The talent management technology space has been in a state of rapid change for the last decade. So much change that it often becomes a challenge to categorize the vendors into neatly organized lists of “who’s who.”
But it is human nature to organize and categorize. So lists get created, and anyone who is left off – thinks they should be on it. For example, I recently listed out the vendors that were making moves toward the “end to end” Talent Management Suite. I took a little heat from a few that were not listed. It was not because I was not aware of them, or thought less of them, they just did not fit the core topic of my list, which had to do with 2010 consolidations.
One distinction that often gets made is the difference between Tier 1 and Tier 2 vendors. There is no magic formula or cut and dry criteria that makes this distinction, it is generally made at the discretion of the individual list creator. But there are some common attributes that are typically used, here are my top 5:
1. Target Market – This one is getting more blurry each day because the smaller vendors are always shooting for the big fish, and the bigger vendors need to diversify and start looking for ways to go down market. But in general if the target market is Fortune 500 and up, then its a Tier 1. If the target is primarily mid-sized companies (10K employees or less), most likely a Tier 2.
2. Company Size – Yes size really does matter. The number of employees in the organization is a direct reflection as to how well a vendor will be able to support a customer. To be classified as Tier 1, headcount should to be north of 100 employees. A very large corporate account will get squeamish if they find out the vendor is smaller than their HR department.
3. Annual Revenue & Profitability – I put the threshold at around $100 million or more to be Tier 1. Many smaller vendors are private and don’t like to disclose this figure. It definitely matters because the amount of money invested in R&D is always a percentage of revenue. Profitability is important too – because operating at a loss is not sustainable for long periods of time.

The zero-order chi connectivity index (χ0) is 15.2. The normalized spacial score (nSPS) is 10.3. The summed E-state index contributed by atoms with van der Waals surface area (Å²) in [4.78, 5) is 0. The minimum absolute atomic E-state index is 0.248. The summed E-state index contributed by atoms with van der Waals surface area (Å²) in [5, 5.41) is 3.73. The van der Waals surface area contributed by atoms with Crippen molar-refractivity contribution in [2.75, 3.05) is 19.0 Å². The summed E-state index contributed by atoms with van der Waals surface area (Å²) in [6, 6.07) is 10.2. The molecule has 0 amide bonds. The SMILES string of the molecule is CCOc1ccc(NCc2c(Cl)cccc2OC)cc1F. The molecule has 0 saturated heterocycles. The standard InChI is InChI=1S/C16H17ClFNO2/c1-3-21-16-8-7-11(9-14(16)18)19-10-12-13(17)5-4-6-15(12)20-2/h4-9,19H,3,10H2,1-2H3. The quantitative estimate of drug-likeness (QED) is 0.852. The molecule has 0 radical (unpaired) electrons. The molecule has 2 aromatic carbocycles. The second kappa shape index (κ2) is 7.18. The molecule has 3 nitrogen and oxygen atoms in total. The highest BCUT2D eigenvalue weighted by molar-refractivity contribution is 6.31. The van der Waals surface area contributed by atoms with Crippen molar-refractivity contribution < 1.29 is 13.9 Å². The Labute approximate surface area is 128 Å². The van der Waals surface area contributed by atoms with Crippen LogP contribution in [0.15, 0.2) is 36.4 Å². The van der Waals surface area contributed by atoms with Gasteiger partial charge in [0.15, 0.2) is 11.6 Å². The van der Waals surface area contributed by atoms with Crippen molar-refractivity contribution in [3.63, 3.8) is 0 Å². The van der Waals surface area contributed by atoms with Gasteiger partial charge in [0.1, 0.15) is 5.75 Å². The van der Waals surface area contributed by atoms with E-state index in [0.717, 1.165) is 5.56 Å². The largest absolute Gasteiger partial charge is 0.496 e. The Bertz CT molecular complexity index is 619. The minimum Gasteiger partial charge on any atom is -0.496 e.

4. Customer Footprint - This one can get tricky. First, does the customer base reflect the target market? To be Tier 1, there should be a reasonable number of clients in the Fortune 500, and Fortune 100. Second, the engagements must be enterprise wide, not just a division, operating unit, or geography. Large, global complex organizations want to know there is solid experience handling similar companies.
5. Market Presence – How visible a vendor is in the market makes a huge difference. Because if there is little visibility to the people who make the lists, how would they ever get on them. Tier 1 vendors tend to be very visible. But buyers need to beware. If you don’t consider the other attributes, then you might be short listing vendors based on the size of the marketing budget.
I am sure you can make the argument for or against any of these attributes, suggest different criteria, or even that we should not try to classify Tier 1 and Tier 2.
Tell me what you think. What attributes and criteria make sense to you?
P.S. – If you are a Talent Management Technology provider (or know of one), and you don’t think I am aware of the product, please get in touch. My 2011 goal is to create the ultimate comprehensive mega list of all Talent Management Technology solutions.